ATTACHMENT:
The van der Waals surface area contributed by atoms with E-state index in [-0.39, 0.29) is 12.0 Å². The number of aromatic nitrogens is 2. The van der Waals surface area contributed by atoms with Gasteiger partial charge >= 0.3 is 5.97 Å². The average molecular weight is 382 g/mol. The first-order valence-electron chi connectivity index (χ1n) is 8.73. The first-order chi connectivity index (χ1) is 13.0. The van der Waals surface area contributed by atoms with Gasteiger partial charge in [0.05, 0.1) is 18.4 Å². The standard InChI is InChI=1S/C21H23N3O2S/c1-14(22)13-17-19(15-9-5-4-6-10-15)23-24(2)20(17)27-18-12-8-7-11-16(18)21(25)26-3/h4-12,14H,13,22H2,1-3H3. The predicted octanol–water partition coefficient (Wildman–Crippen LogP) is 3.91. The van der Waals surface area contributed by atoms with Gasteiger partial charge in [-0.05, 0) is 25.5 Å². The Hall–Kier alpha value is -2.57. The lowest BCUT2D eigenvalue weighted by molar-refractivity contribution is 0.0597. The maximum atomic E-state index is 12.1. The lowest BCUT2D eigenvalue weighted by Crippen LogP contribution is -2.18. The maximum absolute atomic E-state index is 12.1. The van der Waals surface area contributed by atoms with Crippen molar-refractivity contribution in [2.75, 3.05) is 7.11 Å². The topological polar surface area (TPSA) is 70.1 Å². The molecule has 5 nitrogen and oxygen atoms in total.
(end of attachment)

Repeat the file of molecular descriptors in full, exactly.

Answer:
The van der Waals surface area contributed by atoms with E-state index in [-0.39, 0.29) is 12.0 Å². The number of aromatic nitrogens is 2. The van der Waals surface area contributed by atoms with Gasteiger partial charge >= 0.3 is 5.97 Å². The average molecular weight is 382 g/mol. The first-order valence-electron chi connectivity index (χ1n) is 8.73. The first-order chi connectivity index (χ1) is 13.0. The van der Waals surface area contributed by atoms with Gasteiger partial charge in [0.05, 0.1) is 18.4 Å². The standard InChI is InChI=1S/C21H23N3O2S/c1-14(22)13-17-19(15-9-5-4-6-10-15)23-24(2)20(17)27-18-12-8-7-11-16(18)21(25)26-3/h4-12,14H,13,22H2,1-3H3. The predicted octanol–water partition coefficient (Wildman–Crippen LogP) is 3.91. The van der Waals surface area contributed by atoms with Gasteiger partial charge in [-0.05, 0) is 25.5 Å². The Hall–Kier alpha value is -2.57. The lowest BCUT2D eigenvalue weighted by molar-refractivity contribution is 0.0597. The maximum atomic E-state index is 12.1. The lowest BCUT2D eigenvalue weighted by Crippen LogP contribution is -2.18. The maximum absolute atomic E-state index is 12.1. The van der Waals surface area contributed by atoms with Crippen molar-refractivity contribution in [2.75, 3.05) is 7.11 Å². The topological polar surface area (TPSA) is 70.1 Å². The molecule has 5 nitrogen and oxygen atoms in total.